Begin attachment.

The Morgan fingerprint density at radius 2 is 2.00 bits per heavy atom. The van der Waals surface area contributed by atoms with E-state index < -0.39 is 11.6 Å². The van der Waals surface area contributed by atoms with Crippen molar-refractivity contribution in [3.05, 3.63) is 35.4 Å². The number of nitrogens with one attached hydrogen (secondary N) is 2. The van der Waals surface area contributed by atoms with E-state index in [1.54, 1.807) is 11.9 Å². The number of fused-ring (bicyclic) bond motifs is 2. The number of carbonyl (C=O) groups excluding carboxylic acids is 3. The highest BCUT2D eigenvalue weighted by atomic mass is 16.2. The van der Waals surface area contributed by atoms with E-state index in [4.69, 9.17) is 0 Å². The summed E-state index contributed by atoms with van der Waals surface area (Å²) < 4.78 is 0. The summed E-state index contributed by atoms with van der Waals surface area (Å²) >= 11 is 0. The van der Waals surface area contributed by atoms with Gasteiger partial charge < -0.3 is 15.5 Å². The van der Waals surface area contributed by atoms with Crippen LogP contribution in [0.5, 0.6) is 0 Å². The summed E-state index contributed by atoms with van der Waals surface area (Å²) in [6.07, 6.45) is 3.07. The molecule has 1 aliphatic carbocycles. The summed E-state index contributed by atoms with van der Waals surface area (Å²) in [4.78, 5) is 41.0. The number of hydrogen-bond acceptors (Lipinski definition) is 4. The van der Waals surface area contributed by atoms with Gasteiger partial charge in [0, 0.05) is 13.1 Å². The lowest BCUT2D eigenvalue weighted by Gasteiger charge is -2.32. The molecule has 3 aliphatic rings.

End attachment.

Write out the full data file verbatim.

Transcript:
The Morgan fingerprint density at radius 2 is 2.00 bits per heavy atom. The van der Waals surface area contributed by atoms with E-state index < -0.39 is 11.6 Å². The van der Waals surface area contributed by atoms with Crippen molar-refractivity contribution in [3.05, 3.63) is 35.4 Å². The number of nitrogens with one attached hydrogen (secondary N) is 2. The van der Waals surface area contributed by atoms with E-state index in [1.54, 1.807) is 11.9 Å². The number of fused-ring (bicyclic) bond motifs is 2. The number of carbonyl (C=O) groups excluding carboxylic acids is 3. The highest BCUT2D eigenvalue weighted by atomic mass is 16.2. The van der Waals surface area contributed by atoms with E-state index in [4.69, 9.17) is 0 Å². The summed E-state index contributed by atoms with van der Waals surface area (Å²) < 4.78 is 0. The summed E-state index contributed by atoms with van der Waals surface area (Å²) >= 11 is 0. The van der Waals surface area contributed by atoms with Gasteiger partial charge < -0.3 is 15.5 Å². The van der Waals surface area contributed by atoms with Crippen LogP contribution in [0.5, 0.6) is 0 Å². The summed E-state index contributed by atoms with van der Waals surface area (Å²) in [6.07, 6.45) is 3.07. The molecule has 1 aliphatic carbocycles. The summed E-state index contributed by atoms with van der Waals surface area (Å²) in [4.78, 5) is 41.0. The number of hydrogen-bond acceptors (Lipinski definition) is 4. The van der Waals surface area contributed by atoms with Gasteiger partial charge in [0, 0.05) is 13.1 Å². The lowest BCUT2D eigenvalue weighted by Gasteiger charge is -2.32. The molecule has 3 aliphatic rings.